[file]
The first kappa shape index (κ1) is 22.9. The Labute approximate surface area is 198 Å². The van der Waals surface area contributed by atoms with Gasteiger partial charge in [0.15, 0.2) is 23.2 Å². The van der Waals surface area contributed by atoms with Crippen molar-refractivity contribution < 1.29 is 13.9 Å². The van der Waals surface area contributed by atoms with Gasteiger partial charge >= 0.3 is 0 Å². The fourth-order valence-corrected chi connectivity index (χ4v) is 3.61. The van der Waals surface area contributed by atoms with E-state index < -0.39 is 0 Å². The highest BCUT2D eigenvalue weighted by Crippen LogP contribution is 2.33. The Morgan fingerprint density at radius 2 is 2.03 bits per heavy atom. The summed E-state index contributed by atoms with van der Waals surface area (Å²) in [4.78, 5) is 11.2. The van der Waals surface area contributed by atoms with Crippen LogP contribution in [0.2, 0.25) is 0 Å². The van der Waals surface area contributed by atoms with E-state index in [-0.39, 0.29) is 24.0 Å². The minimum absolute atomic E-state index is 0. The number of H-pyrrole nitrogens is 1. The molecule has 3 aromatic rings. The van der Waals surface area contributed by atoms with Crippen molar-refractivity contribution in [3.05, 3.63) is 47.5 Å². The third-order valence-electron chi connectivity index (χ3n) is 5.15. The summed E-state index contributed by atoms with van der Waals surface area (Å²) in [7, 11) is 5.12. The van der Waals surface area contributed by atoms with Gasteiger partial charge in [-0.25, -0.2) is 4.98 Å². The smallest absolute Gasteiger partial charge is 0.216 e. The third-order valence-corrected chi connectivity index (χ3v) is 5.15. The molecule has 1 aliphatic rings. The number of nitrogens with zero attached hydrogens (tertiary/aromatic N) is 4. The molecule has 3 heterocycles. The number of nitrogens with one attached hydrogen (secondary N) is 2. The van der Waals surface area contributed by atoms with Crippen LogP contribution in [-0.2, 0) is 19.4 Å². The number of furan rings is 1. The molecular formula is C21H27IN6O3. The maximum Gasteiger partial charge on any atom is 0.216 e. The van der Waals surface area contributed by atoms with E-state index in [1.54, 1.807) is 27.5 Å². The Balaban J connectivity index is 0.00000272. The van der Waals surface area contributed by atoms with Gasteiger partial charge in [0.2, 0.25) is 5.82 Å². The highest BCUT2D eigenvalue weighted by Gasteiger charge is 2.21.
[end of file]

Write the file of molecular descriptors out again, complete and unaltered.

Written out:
The first kappa shape index (κ1) is 22.9. The Labute approximate surface area is 198 Å². The van der Waals surface area contributed by atoms with Gasteiger partial charge in [0.15, 0.2) is 23.2 Å². The van der Waals surface area contributed by atoms with Crippen molar-refractivity contribution < 1.29 is 13.9 Å². The van der Waals surface area contributed by atoms with Gasteiger partial charge >= 0.3 is 0 Å². The fourth-order valence-corrected chi connectivity index (χ4v) is 3.61. The van der Waals surface area contributed by atoms with E-state index < -0.39 is 0 Å². The highest BCUT2D eigenvalue weighted by Crippen LogP contribution is 2.33. The Morgan fingerprint density at radius 2 is 2.03 bits per heavy atom. The summed E-state index contributed by atoms with van der Waals surface area (Å²) in [4.78, 5) is 11.2. The van der Waals surface area contributed by atoms with Crippen LogP contribution in [0.2, 0.25) is 0 Å². The van der Waals surface area contributed by atoms with E-state index in [-0.39, 0.29) is 24.0 Å². The minimum absolute atomic E-state index is 0. The number of H-pyrrole nitrogens is 1. The molecule has 3 aromatic rings. The van der Waals surface area contributed by atoms with Crippen molar-refractivity contribution in [3.05, 3.63) is 47.5 Å². The third-order valence-electron chi connectivity index (χ3n) is 5.15. The summed E-state index contributed by atoms with van der Waals surface area (Å²) in [7, 11) is 5.12. The van der Waals surface area contributed by atoms with Gasteiger partial charge in [-0.25, -0.2) is 4.98 Å². The smallest absolute Gasteiger partial charge is 0.216 e. The third-order valence-corrected chi connectivity index (χ3v) is 5.15. The molecule has 1 aliphatic rings. The number of nitrogens with zero attached hydrogens (tertiary/aromatic N) is 4. The molecule has 3 heterocycles. The number of nitrogens with one attached hydrogen (secondary N) is 2. The van der Waals surface area contributed by atoms with Crippen LogP contribution in [-0.2, 0) is 19.4 Å². The number of furan rings is 1. The molecular formula is C21H27IN6O3. The maximum Gasteiger partial charge on any atom is 0.216 e. The van der Waals surface area contributed by atoms with E-state index in [1.54, 1.807) is 27.5 Å². The Balaban J connectivity index is 0.00000272. The van der Waals surface area contributed by atoms with Gasteiger partial charge in [0.2, 0.25) is 5.82 Å². The highest BCUT2D eigenvalue weighted by Gasteiger charge is 2.21.